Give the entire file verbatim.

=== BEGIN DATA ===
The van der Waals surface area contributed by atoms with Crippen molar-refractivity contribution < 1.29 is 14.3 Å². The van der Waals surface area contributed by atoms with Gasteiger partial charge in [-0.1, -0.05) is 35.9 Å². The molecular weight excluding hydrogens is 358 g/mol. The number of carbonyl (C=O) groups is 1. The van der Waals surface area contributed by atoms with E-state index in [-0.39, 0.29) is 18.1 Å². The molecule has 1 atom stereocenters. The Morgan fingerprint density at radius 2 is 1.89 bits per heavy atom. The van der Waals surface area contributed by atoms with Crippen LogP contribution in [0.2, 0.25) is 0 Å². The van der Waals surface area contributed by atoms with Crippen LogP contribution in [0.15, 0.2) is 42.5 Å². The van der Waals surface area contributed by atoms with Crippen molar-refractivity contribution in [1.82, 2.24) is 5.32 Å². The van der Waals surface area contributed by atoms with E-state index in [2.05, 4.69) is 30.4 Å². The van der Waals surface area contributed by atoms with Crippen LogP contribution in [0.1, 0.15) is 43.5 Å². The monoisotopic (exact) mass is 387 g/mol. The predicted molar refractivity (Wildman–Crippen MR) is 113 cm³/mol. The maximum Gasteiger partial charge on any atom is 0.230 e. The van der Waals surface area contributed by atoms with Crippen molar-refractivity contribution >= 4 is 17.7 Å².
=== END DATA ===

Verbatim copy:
The van der Waals surface area contributed by atoms with Crippen molar-refractivity contribution < 1.29 is 14.3 Å². The van der Waals surface area contributed by atoms with Gasteiger partial charge in [-0.1, -0.05) is 35.9 Å². The molecular weight excluding hydrogens is 358 g/mol. The number of carbonyl (C=O) groups is 1. The van der Waals surface area contributed by atoms with E-state index in [-0.39, 0.29) is 18.1 Å². The molecule has 1 atom stereocenters. The Morgan fingerprint density at radius 2 is 1.89 bits per heavy atom. The van der Waals surface area contributed by atoms with Crippen LogP contribution in [0.2, 0.25) is 0 Å². The van der Waals surface area contributed by atoms with Crippen LogP contribution in [0.15, 0.2) is 42.5 Å². The van der Waals surface area contributed by atoms with Crippen molar-refractivity contribution in [1.82, 2.24) is 5.32 Å². The van der Waals surface area contributed by atoms with E-state index in [2.05, 4.69) is 30.4 Å². The van der Waals surface area contributed by atoms with Crippen LogP contribution in [0.1, 0.15) is 43.5 Å². The monoisotopic (exact) mass is 387 g/mol. The predicted molar refractivity (Wildman–Crippen MR) is 113 cm³/mol. The maximum Gasteiger partial charge on any atom is 0.230 e. The van der Waals surface area contributed by atoms with Crippen molar-refractivity contribution >= 4 is 17.7 Å².